Just a few generations ago, most people weren’t expected to live much past 50. But now, most of us can expect to live well into our 70s and beyond.
A longer life, however, means that we’re working our brains harder as we age.
In an aging population, health services worldwide will face increasing pressure. Combined with our sedentary lifestyles and modern habits—which are harming our brain’s health as well as our bodies—we could be heading toward a crisis when it comes to diseases like Alzheimer’s, according to studies published in the Journal of Comparative Neurology and the Journal of Alzheimer’s Disease.
But, there are things you can do to prevent that fate. Small lifestyle choices throughout your adulthood can help your brain remain alert, creative, rational, and reduce the likelihood of disease.
Here are some steps you can take to guard your brain against deteriorating as you get older:
1. Switch Up Some of Your Food Habits
Maintaining a healthy diet isn’t just good for our bodies, it’s vital for our brains.
You can start by making small, easy changes to your routine, like swapping your late afternoon cup of coffee for a green tea. Green tea contains less caffeine and has antioxidants, which will help protect your brain cells from long-term damage. You can also stay away from smoked foods or those high in mercury like tuna or swordfish, which are high in oxidants and damaging to brain cells.
Eating healthily doesn’t mean consuming only lettuce and quinoa all day—academics at the University of Edinburgh found that a Mediterranean diet full of vegetables, olive oil, and oily fish could help promote cell growth and stave off cognitive decline.
2. Add Just 20 Minutes of Movement to Each Day
Being well rested and properly fed isn’t enough to stave off cognitive decline—you need to get up and get moving.
Aerobic activity boosts blood flow throughout the body and brain. Research has shown that it can improve memory and stimulate cell growth, making it easier for the brain to grow new neuronal connections.
Better still, exercise can have the same effect on the brain as a low dose of antidepressants and be associated with a drop in stress hormones. To get the maximum benefits, try to do about 150 minutes of aerobic exercise each week (or about 20 minutes a day).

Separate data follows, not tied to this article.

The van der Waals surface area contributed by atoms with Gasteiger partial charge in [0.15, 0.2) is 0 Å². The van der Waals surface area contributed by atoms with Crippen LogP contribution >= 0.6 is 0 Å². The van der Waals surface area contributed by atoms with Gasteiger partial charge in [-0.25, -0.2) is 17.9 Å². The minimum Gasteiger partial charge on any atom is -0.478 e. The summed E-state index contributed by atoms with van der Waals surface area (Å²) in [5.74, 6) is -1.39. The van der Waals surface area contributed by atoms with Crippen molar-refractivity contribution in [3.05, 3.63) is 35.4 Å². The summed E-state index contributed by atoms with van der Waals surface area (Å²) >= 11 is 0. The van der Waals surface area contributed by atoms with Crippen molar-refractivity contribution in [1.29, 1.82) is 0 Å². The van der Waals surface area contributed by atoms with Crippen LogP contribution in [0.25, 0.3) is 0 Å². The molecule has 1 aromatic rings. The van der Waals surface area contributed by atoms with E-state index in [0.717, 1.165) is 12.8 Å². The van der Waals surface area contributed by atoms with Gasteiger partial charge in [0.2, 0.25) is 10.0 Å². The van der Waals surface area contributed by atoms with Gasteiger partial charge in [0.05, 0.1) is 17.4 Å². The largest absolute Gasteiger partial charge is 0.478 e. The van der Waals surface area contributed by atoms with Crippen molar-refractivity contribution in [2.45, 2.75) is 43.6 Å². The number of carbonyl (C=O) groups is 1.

3. Bust Out of Your Comfort Zone More Regularly
Your brain will stay fit and alert for longer if it’s continually stimulated and challenged. Contrary to popular belief, our brains are not hard-wired. Old habits can be unlearned and replaced with new ones.
This process is known as neuroplasticity. Learning a new language or how to play a musical instrument is the best way to keep your brain flexible because it forces the brain to forge new neural pathways and develop new connections. By keeping your brain malleable, you’re also maintaining the ability to keep an open mind.
Spending time with people of different generations or backgrounds will also help prevent your brain from defaulting to well-trodden neural pathways and biases.
4. Prioritize Sleep (Seriously)
While we sleep, our glymphatic system “cleans” our brains of neurotoxins, including beta-amyloid plaques and tau proteins. This is an active process that takes time, hence the need to get your seven to nine hours and avoid accumulating “sleep debt.”
As explained in 2015 research published in Nature Review Neurology, a build-up of these neurotoxins can contribute significantly to degenerative conditions such as Alzheimer’s and Parkinson’s.
5. Maintain an Active Social Life
Human beings are social creatures. But as we age, our social circle tends to decline, and we typically experience less social interaction on a day-to-day basis.
However, maintaining an active social life with friends and family is critical to cognitive health. According to a study in the Journal of the International Neuropsychological Society, cognitive decline was reduced by an average of 70% in people who were frequently socially active compared to those who were more isolated.
Interestingly, lonely people have been found to be more alert to threats and the possible dangers posed by strangers. This is because a brain not used to social situations will treat social stimulation as something new, and therefore as a threat. It can make us appear more abrasive, defensive, and prone to negativity, perpetuating a vicious cycle.
Our old age should be a time to enjoy socializing with friends and family, picking up new hobbies, and enjoying our well-earned retirement. We spend our whole working lives saving for this time financially. It only makes sense that we should do the same to our brain and make an effort to store some brainpower for our twilight years.
This article was originally published on Fast Company. It has been republished here with permission.